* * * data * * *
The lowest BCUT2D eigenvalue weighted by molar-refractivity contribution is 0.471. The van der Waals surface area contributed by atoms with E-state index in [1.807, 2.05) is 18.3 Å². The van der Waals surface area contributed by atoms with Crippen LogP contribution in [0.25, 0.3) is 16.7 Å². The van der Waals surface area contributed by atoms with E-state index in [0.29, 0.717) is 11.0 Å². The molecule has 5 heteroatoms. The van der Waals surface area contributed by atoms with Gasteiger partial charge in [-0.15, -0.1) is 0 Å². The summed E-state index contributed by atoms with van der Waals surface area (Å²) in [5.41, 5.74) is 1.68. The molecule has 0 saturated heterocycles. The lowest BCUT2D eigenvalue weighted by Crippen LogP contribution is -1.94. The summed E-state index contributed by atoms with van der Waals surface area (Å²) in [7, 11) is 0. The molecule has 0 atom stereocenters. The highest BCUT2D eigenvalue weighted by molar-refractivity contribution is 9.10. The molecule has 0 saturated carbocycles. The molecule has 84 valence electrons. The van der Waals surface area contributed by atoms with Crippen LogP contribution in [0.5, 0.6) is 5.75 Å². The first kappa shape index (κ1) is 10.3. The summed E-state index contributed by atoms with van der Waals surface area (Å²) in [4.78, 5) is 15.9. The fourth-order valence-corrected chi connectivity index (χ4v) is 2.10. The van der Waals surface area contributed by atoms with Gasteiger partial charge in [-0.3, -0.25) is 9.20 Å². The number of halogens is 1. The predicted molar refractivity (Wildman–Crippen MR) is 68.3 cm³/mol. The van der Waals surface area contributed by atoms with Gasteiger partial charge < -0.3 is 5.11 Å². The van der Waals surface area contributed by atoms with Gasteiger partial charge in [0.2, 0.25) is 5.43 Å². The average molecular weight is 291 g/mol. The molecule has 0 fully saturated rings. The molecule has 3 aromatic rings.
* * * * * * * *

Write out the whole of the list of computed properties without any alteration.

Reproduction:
The lowest BCUT2D eigenvalue weighted by molar-refractivity contribution is 0.471. The van der Waals surface area contributed by atoms with E-state index in [1.807, 2.05) is 18.3 Å². The van der Waals surface area contributed by atoms with Crippen LogP contribution in [0.25, 0.3) is 16.7 Å². The van der Waals surface area contributed by atoms with E-state index in [0.29, 0.717) is 11.0 Å². The molecule has 5 heteroatoms. The van der Waals surface area contributed by atoms with Gasteiger partial charge in [-0.15, -0.1) is 0 Å². The summed E-state index contributed by atoms with van der Waals surface area (Å²) in [5.41, 5.74) is 1.68. The molecule has 0 saturated heterocycles. The lowest BCUT2D eigenvalue weighted by Crippen LogP contribution is -1.94. The summed E-state index contributed by atoms with van der Waals surface area (Å²) in [7, 11) is 0. The molecule has 0 atom stereocenters. The highest BCUT2D eigenvalue weighted by molar-refractivity contribution is 9.10. The molecule has 0 saturated carbocycles. The molecule has 84 valence electrons. The van der Waals surface area contributed by atoms with Crippen LogP contribution in [0.5, 0.6) is 5.75 Å². The first kappa shape index (κ1) is 10.3. The summed E-state index contributed by atoms with van der Waals surface area (Å²) in [4.78, 5) is 15.9. The fourth-order valence-corrected chi connectivity index (χ4v) is 2.10. The van der Waals surface area contributed by atoms with Gasteiger partial charge in [-0.3, -0.25) is 9.20 Å². The number of halogens is 1. The predicted molar refractivity (Wildman–Crippen MR) is 68.3 cm³/mol. The van der Waals surface area contributed by atoms with Gasteiger partial charge < -0.3 is 5.11 Å². The van der Waals surface area contributed by atoms with Gasteiger partial charge in [0.2, 0.25) is 5.43 Å². The average molecular weight is 291 g/mol. The molecule has 0 fully saturated rings. The molecule has 3 aromatic rings.